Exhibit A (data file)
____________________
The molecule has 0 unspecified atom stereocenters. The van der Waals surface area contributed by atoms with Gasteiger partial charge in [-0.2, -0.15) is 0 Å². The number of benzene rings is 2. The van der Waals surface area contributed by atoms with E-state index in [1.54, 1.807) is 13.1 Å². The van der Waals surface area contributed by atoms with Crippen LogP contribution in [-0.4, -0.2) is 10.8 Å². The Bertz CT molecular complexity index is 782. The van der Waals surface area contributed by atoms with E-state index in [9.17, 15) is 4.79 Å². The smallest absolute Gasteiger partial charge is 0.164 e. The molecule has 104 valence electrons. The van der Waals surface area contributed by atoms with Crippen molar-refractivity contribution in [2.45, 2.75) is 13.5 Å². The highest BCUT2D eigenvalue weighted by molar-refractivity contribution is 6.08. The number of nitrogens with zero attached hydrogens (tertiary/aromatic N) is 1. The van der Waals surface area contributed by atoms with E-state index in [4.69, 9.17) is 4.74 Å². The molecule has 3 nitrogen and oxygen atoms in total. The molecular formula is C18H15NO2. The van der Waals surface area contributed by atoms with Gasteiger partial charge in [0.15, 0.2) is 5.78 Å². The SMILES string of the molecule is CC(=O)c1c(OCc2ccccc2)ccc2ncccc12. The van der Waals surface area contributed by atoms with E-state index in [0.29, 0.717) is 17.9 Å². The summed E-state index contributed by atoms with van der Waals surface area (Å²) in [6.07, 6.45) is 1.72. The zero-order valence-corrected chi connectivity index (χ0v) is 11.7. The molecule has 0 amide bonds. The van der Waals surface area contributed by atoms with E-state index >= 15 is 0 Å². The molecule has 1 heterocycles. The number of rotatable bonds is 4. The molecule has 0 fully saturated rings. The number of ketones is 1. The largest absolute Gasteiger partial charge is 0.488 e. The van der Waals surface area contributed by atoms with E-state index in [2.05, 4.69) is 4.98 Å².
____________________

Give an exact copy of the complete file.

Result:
The molecule has 0 unspecified atom stereocenters. The van der Waals surface area contributed by atoms with Gasteiger partial charge in [-0.2, -0.15) is 0 Å². The number of benzene rings is 2. The van der Waals surface area contributed by atoms with E-state index in [1.54, 1.807) is 13.1 Å². The van der Waals surface area contributed by atoms with Crippen LogP contribution in [-0.4, -0.2) is 10.8 Å². The Bertz CT molecular complexity index is 782. The van der Waals surface area contributed by atoms with E-state index in [9.17, 15) is 4.79 Å². The smallest absolute Gasteiger partial charge is 0.164 e. The molecule has 104 valence electrons. The van der Waals surface area contributed by atoms with Crippen molar-refractivity contribution in [2.45, 2.75) is 13.5 Å². The highest BCUT2D eigenvalue weighted by molar-refractivity contribution is 6.08. The number of nitrogens with zero attached hydrogens (tertiary/aromatic N) is 1. The van der Waals surface area contributed by atoms with E-state index in [4.69, 9.17) is 4.74 Å². The molecule has 3 nitrogen and oxygen atoms in total. The molecular formula is C18H15NO2. The van der Waals surface area contributed by atoms with Gasteiger partial charge in [0.15, 0.2) is 5.78 Å². The SMILES string of the molecule is CC(=O)c1c(OCc2ccccc2)ccc2ncccc12. The van der Waals surface area contributed by atoms with E-state index in [0.29, 0.717) is 17.9 Å². The summed E-state index contributed by atoms with van der Waals surface area (Å²) in [6.07, 6.45) is 1.72. The zero-order valence-corrected chi connectivity index (χ0v) is 11.7. The molecule has 0 amide bonds. The van der Waals surface area contributed by atoms with E-state index >= 15 is 0 Å². The molecule has 1 heterocycles. The number of rotatable bonds is 4. The molecule has 0 fully saturated rings. The number of ketones is 1. The largest absolute Gasteiger partial charge is 0.488 e. The van der Waals surface area contributed by atoms with E-state index in [2.05, 4.69) is 4.98 Å².